Recently I heard these words: “There is no playbook for how to lead through this crisis…” I couldn’t disagree more. Perhaps leadership learning is not specific to this “unprecedented” crisis – but all major world (and even many organizational) crises were unprecedented before they happened. This is ours.
Everything you know about leadership has not changed. In fact, much of what you know is simply being called upon in unexpected ways. This is a time to remember the basics. If you are looking for a playbook, one of my favorites is The Leadership Challenge by Kouzes and Posner. They say that leadership requires us to set an example, inspire a shared vision of the future, challenge the status quo, foster collaboration, encourage and strengthen others. They share that leadership is everyone’s business.
When we are not at our best, crushed by the weight of a global pandemic, worried about making ends meet and what the future holds for our kids, it may feel tough to set an example. However, in large part, setting an example is about leading with vulnerability and compassion. Set an example by reviewing your team or organizational values. Are these expressed in everything you do?
In crisis, we must model both optimism and realism? Will you allow your teams to see into your home office space, and your emotional life? Will you model transparency, authenticity, and kindness?
Organizations who, pre-pandemic, had a shared vision for the future, still have that vision. Presumably, you still care about a world free of cancer. A world where gender equity is a reality. A world where poverty is a thing of the past. While this global crisis may change your mode of mission delivery, your long-term vision will likely be unchanged. Or perhaps now is the time to revisit it? Either way, ensuring that your team is on the same page will reinforce your sense of purpose.
As human beings, we have what is believed to be a unique ability to hold the past, present, and future in our minds all at once. According to Psychology Today and discovered by scientist Endel Tulving of the University of Toronto “Chronesthesia is the technical term for the brain’s ability to maintain simultaneous awareness of past, present and future and to “travel” back and forth between them.” More commonly called mental time travel, our ability to simultaneously think about the future, draw on past experience and consider the present can help us navigate the times we are in.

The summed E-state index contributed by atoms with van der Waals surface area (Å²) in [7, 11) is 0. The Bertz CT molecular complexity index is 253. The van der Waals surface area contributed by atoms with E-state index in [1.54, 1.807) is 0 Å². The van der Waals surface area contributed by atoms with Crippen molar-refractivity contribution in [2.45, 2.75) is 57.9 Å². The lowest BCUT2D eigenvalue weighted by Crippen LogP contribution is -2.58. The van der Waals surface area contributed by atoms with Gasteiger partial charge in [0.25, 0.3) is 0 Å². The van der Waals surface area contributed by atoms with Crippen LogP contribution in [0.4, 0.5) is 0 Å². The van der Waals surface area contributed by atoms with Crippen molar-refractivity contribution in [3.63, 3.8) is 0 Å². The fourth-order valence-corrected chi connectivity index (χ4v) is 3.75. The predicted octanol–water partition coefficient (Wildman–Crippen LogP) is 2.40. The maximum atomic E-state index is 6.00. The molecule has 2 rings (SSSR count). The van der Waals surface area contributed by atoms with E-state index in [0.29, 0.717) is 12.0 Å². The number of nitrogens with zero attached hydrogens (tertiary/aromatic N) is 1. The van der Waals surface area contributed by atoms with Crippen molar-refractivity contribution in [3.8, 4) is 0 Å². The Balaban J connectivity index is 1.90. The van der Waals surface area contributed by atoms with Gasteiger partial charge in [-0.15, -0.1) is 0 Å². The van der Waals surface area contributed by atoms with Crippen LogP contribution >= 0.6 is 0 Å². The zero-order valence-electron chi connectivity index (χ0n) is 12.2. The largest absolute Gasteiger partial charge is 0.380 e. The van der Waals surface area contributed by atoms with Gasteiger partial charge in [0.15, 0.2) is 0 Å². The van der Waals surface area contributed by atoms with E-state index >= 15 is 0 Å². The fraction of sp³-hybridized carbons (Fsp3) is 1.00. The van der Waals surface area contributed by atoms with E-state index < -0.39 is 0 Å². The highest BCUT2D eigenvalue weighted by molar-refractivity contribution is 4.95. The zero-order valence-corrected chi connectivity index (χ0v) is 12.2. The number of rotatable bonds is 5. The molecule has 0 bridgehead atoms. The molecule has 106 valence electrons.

Hopefully, your vision is grounded in shared values and these values are embraced, lived by your organization. Use this virtual time together, to discuss both one-on-one and in larger groups, how you will live your values during this global crisis.
Like many, I have mistakenly shared the JFK quote that conveniently suggests the Chinese characters in the word crisis mean danger and opportunity. While inaccurate, the sentiment behind the quote remains true. According to Kouzes and Posner,
“Challenge is the opportunity for greatness. People do their best when there’s the chance to change the way things are. Maintaining the status quo simply breeds mediocrity. Leaders seek and accept challenging opportunities to test their abilities…Exemplary leaders look for good ideas everywhere. They promote external communication. They listen, take advice, and learn.”
Those of us who work in the social profit sector seek to change the status quo. We challenge broken economic, health and government systems. Leaders in the sector pursue not only band-aid solutions to problems (foodbanks), we seek to change the underlying cause that requires us to need foodbanks, poverty. We promote universal access to healthcare and post-secondary education. We recognize that women and people of colour are inequitably at risk. We fight for equality for LGBTQ2s communities. We see the barriers society puts up for those living with disability and work to tear them down.
This global crisis has underscored the inequities in our systems and as a result highlighted our purpose driven work. It has provided more data to inform our work. It has emphasized the importance of our sector’s work and it has brought to light the inequities that exist within our sector too.
As we look to the future, two possibilities shine bright. One, that the sector will engage in greater collaboration and be committed to addressing poverty eradication in all its forms so we can move away from temporary solutions like food banks and shelters. Two, that we will find ways to work together to strengthen the contributions of the amazing individuals who work in this sector. We are a sector of leaders. We need to not simply be “in this together,” we need to stay in this together.
We’ve heard for years that the social profit sector is in a leadership crisis. Add to this a global crisis and we have an opportunity to affect real change on a lasting basis. The question we need to keep asking ourselves is this: If not now, when?
Over her 30+ year career in the social profit sector, with brilliant teams of volunteers and staff, Maryann Kerr helped raise $110M and was the Founding Executive Director of Gilda’s Club Greater Toronto. Maryann knows that successful organizations create and nurture a climate where everyone understands their role; politics are minimal; engagement is high and turnover low. Environments where employees co-create the roadmap to mission delivery. Compassion, kindness, a commitment to the profession and deep respect for the professional fundraiser are at the core of her work. Maryann brings a loving and critical lens to the sector to facilitate difficult discussions to affect change.